Friday, December 18, 2009

Lost and Found

A map of the world that does not include Utopia is not worth even glancing at, for it leaves out the one country at which Humanity is always landing.
-Oscar Wilde

If people would forget about utopia! When rationalism destroyed heaven and decided to set it up here on earth, that most terrible of all goals entered human ambition. It was clear there'd be no end to what people would be made to suffer for it.
-Nadine Gordimer

Hopi Emergence

One September day several years ago, I was rolling across the southern Indiana countryside. In the golden autumn light, the farms that stretched over the hills looked like a cozy patchwork quilt.

Late that afternoon, I pulled into a small town where a German street festival was packing up. I strolled through town dodging the vendors as they loaded their trucks and could detect something special about the place. The numen of New Harmony was unlike anything else I’d experienced.

Near Main Street, I found the Roofless Church. From inside that peaceful space I contemplated a scene framed by an opening in the brick wall: a bush full of red roses, and beyond that, a field full of ripe corn.

Little by little, I pieced together the story of New Harmony as the location of utopian experiments, not once, but twice.

New Harmony, 1832, by Karl Bodmer

First came the band of godly farmers led by George Rapp. A few years later, the Rappites sold out to Robert Owen, who envisioned a community of creative social, scientific, artistic and philosophical inquiry.

New Harmony, as proposed by Robert Owen, ca. 1838

In William Least Heat Moon’s 1982 book, Blue Highways, New Harmony was his last stop before returning home.

Not far from a burial ground of unmarked graves that the old Harmonists share with a millennium of Indians, the mystical Rappites in 1820 planted a circular privet-hedge labyrinth, “symbolic” (a sign said) “of the Harmonist concept of the devious and difficult approach to a state of true harmony.” After the Rappites, the hedges disappeared, but a generation ago, citizens replanted the maze, its contours strikingly like the Hopi map of emergence.

I walked through it to stretch from the long highway. Even though I avoided the shortcut holes broken in the hedges, I still went down the rungs and curves without a single wrong turn. The “right” way was worn so deeply in the earth as to be unmistakable. But without the errors, wrong turns, and blind alleys, without the doubling back and misdirection and fumbling and chance discoveries, there was not one bit of joy in walking the labyrinth. And worse: knowing the way made traveling it perfectly meaningless.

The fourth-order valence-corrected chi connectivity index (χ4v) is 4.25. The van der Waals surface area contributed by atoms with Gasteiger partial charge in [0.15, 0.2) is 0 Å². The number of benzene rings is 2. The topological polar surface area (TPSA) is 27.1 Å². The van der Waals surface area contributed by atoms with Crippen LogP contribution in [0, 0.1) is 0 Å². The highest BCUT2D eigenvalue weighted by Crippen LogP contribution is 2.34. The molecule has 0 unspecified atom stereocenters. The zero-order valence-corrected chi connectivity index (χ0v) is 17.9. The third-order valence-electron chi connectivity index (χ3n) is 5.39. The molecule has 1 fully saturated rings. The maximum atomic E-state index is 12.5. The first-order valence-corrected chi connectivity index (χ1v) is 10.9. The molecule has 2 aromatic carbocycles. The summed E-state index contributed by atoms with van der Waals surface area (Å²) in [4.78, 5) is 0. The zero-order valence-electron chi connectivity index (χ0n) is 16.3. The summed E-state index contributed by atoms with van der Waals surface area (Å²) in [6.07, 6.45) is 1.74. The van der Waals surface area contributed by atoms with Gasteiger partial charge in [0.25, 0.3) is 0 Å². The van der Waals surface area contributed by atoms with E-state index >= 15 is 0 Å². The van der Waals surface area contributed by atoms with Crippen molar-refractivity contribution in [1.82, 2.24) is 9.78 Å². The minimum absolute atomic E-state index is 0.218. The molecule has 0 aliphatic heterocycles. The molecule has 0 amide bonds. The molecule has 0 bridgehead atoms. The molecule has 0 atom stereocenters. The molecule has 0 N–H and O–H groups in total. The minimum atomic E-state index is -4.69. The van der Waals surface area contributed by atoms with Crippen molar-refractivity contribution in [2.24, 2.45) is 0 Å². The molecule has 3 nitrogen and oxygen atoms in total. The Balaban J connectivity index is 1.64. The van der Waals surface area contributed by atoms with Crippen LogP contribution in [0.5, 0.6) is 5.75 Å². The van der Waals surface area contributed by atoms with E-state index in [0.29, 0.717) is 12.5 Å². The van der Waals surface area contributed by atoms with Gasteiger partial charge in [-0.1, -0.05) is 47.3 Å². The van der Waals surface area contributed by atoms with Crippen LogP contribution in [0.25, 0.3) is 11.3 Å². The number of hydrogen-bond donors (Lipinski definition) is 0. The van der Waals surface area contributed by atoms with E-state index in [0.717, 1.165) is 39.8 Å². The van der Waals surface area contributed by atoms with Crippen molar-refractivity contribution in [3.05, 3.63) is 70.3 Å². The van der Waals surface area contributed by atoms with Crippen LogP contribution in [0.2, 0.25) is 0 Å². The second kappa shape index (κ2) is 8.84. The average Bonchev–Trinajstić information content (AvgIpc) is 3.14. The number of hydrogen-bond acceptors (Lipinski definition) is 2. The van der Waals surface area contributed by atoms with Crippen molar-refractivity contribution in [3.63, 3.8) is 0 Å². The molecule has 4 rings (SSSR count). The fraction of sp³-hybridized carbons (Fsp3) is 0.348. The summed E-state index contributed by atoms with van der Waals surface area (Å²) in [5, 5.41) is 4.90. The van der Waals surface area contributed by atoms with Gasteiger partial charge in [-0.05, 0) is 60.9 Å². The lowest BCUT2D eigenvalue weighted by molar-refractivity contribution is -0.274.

Ah, that well-worn path!

We’ve been conditioned to denigrate anything other than success. We’ve been trained to strive for a destination called “happiness.” It is easy to overlook the lessons of the labyrinth, easy to miss the deeper joys to be found in the errors, the wrong turns, the blind alleys, the doubling back, the misdirection, the fumbling, the chance discoveries…

Chartres Cathedral


Gary Carden said...


I have a book that you need to borrow.
It is The Dictionary of Imaginary Places by Alberto Mangel and Gianni Guadalupi. It has all the utopias in it and the illustrations are wonderful. Some of the most interesting utopias are found "within the reader" after he has had a few injections.

GULAHIYI said...

That does sound good. I'd like to read that. It sounds like it should find a place near Borges' Book of Imaginary Beings. And that reminds me of a book I've been reading recently, by Alex Rose. Here's the Amazon blurb:

The Musical Illusionist is an interwoven collection of post-modern folk tales--disappearing manuscripts, neurological anamolies, teleporting bacteria, and an unforgettable composer who manipulates sound to bend perception--that masterfully blends scientific curiosity with magical-realist caprice. The collection is organized by a giant underground archive--The Library of Tangents--in which the reader takes an imaginary journey through a series of exhibitions exploring parallel understandings of space, time, language, and all of the senses.

Gail said...

Profound and thought provoking.